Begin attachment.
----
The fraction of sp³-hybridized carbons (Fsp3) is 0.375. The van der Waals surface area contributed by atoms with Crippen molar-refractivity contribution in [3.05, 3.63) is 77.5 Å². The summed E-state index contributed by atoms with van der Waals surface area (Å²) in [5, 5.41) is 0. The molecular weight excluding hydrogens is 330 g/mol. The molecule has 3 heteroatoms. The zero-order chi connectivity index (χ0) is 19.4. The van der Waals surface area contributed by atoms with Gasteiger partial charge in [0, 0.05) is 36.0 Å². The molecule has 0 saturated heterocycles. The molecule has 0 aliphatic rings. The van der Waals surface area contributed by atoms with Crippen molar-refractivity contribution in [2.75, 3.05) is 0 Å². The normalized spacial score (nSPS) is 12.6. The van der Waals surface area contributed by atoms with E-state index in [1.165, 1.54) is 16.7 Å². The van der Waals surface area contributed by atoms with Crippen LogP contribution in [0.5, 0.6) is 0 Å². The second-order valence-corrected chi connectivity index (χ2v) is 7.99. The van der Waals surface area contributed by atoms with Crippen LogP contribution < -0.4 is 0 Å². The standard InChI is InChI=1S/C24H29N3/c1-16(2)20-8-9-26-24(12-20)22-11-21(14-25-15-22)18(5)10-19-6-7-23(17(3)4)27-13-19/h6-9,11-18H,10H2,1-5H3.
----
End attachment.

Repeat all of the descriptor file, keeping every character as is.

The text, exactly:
The fraction of sp³-hybridized carbons (Fsp3) is 0.375. The van der Waals surface area contributed by atoms with Crippen molar-refractivity contribution in [3.05, 3.63) is 77.5 Å². The summed E-state index contributed by atoms with van der Waals surface area (Å²) in [5, 5.41) is 0. The molecular weight excluding hydrogens is 330 g/mol. The molecule has 3 heteroatoms. The zero-order chi connectivity index (χ0) is 19.4. The van der Waals surface area contributed by atoms with Gasteiger partial charge in [0, 0.05) is 36.0 Å². The molecule has 0 saturated heterocycles. The molecule has 0 aliphatic rings. The van der Waals surface area contributed by atoms with Crippen molar-refractivity contribution in [2.75, 3.05) is 0 Å². The normalized spacial score (nSPS) is 12.6. The van der Waals surface area contributed by atoms with E-state index in [1.165, 1.54) is 16.7 Å². The van der Waals surface area contributed by atoms with Crippen LogP contribution in [0.5, 0.6) is 0 Å². The second-order valence-corrected chi connectivity index (χ2v) is 7.99. The van der Waals surface area contributed by atoms with Crippen LogP contribution < -0.4 is 0 Å². The standard InChI is InChI=1S/C24H29N3/c1-16(2)20-8-9-26-24(12-20)22-11-21(14-25-15-22)18(5)10-19-6-7-23(17(3)4)27-13-19/h6-9,11-18H,10H2,1-5H3.